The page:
Furniture Collection by Natalie du Toit. Designed and Manufactured by Indigi Designs.
Indigi Designs Synthesizes Fine Craft and Bold Aesthetics
The collection smacks a little of what we Westerners might know as stereotypically “African”—that is to say, vibrant colors in striking juxtapositions and bold fabrics with tribal patterns. But du Toit’s furnishings also work toward defamiliarization. Her recent collection joins fine woodworking and metalwork to bright swirls of blues, yellows, and reds.
The auspicious effort takes the form of a matching desk and lamp featuring wooden joinery of bulbous knots and globes. There’s a certain evocation here of primitive African art, but du Toit undercuts the reference with the accompanying adornments: respectively, a wire basket, wire stool, and wire lamp. The latter elements take on the aforementioned palette of red, blue, and yellow, as they also provide a textural contrast to the finely honed wood of the desk and lamp.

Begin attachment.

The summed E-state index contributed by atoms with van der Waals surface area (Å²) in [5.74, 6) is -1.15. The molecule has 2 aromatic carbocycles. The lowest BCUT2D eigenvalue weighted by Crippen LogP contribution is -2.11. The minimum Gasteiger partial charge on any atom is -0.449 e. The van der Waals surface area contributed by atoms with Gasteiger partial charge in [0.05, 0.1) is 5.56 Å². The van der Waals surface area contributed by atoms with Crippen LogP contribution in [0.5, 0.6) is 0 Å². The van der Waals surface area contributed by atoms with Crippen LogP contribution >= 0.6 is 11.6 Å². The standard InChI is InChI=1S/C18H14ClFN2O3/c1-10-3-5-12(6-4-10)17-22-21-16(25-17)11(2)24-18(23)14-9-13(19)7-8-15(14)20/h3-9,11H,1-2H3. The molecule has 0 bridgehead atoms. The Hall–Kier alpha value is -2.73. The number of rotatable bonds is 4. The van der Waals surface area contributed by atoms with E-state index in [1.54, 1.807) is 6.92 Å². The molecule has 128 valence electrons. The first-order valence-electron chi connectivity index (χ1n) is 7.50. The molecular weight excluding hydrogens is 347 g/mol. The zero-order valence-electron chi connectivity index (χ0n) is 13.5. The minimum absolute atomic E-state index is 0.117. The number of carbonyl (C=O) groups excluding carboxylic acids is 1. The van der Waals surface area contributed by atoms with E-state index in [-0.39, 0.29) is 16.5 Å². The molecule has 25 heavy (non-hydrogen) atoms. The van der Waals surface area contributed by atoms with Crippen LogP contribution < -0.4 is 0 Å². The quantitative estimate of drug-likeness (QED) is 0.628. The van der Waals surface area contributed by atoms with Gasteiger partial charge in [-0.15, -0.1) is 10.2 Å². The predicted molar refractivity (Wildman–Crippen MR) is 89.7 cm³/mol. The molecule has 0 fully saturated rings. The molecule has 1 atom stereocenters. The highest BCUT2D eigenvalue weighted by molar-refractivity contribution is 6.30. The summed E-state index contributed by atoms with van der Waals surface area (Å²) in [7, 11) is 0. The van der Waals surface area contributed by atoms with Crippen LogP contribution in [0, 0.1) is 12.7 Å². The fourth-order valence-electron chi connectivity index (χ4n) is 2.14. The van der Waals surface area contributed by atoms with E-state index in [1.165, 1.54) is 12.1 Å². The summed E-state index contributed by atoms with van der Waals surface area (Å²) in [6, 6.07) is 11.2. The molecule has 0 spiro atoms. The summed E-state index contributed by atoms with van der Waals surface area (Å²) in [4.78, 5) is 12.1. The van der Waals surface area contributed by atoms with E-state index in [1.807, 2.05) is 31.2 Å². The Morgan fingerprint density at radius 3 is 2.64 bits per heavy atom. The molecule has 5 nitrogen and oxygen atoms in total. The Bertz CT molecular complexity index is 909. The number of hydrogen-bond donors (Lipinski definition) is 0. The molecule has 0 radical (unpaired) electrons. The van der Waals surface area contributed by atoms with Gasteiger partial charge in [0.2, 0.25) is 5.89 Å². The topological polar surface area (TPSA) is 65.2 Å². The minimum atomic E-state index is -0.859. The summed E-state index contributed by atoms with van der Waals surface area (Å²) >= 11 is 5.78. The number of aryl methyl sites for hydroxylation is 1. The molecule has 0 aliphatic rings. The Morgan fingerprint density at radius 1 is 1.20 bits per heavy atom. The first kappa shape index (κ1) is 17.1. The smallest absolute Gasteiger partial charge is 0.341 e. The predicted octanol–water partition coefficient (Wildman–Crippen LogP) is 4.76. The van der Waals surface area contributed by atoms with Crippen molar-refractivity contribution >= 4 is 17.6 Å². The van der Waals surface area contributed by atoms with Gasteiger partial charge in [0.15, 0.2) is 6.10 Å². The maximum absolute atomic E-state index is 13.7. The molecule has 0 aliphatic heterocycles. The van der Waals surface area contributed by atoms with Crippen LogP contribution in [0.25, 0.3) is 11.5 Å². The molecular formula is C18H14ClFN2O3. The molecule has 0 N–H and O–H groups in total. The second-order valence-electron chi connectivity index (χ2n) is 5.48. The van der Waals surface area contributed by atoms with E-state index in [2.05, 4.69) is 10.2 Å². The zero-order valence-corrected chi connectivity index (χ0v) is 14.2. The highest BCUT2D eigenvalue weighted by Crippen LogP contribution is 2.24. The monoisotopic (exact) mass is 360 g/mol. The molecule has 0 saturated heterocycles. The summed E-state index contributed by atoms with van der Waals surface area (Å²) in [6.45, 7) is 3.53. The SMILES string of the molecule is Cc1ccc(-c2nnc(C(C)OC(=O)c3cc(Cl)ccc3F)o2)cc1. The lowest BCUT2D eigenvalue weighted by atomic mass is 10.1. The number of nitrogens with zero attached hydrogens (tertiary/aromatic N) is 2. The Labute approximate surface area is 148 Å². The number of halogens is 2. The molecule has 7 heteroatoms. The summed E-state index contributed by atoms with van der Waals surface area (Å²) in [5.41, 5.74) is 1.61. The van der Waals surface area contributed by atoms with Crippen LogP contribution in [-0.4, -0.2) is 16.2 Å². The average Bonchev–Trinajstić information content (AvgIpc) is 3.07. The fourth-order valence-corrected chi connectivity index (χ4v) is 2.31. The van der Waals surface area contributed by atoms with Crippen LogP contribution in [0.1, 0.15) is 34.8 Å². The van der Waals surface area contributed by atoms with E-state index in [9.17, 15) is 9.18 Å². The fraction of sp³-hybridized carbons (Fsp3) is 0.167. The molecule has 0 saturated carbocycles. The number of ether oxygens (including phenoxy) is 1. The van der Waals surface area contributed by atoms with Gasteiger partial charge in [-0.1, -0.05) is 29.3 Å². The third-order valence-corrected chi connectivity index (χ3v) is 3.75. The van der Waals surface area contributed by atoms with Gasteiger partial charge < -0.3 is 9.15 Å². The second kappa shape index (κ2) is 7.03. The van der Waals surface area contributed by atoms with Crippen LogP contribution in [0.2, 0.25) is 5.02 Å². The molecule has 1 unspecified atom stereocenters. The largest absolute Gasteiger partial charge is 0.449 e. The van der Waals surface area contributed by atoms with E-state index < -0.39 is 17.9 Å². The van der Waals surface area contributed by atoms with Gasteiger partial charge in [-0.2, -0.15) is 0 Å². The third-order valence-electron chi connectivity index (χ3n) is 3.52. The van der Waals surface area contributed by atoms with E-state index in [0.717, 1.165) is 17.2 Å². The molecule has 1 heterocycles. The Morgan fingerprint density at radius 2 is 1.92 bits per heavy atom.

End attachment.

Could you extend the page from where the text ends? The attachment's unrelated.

The last piece of du Toit’s formidable front is her penchant for colorful fabric in intricate patterns. The upholstery on the stool, for instance, is a deep hypnotic blue punctuated with a profusion of “eyes” in black and green. The pattern evokes nothing so much as a peacock’s feathers, which, like much of du Toit’s work, serves as a potent reminder of the fantastic within the mundane.
Via Cool Hunting
About the Designer: Natalie du Toit not only takes her aesthetic hints from nature, but also from the vibrancy of the human life that surrounds her every day: “I am inspired by a lot of things—inspiration is everywhere you look—it’s just a matter of perspective. I am very inspired by the beautiful, diverse and energetic country I live in and take cues from nature, our cultures and our history.” Said country happens to be South Africa, where, after working her way up through the ranks of interior design, du Toit established her own company, Indigi Designs. Her new collection recently debuted at Design Indaba in Cape Town where her deft synthesis of traditional African motifs and fine wood craftsmanship won multiple accolades.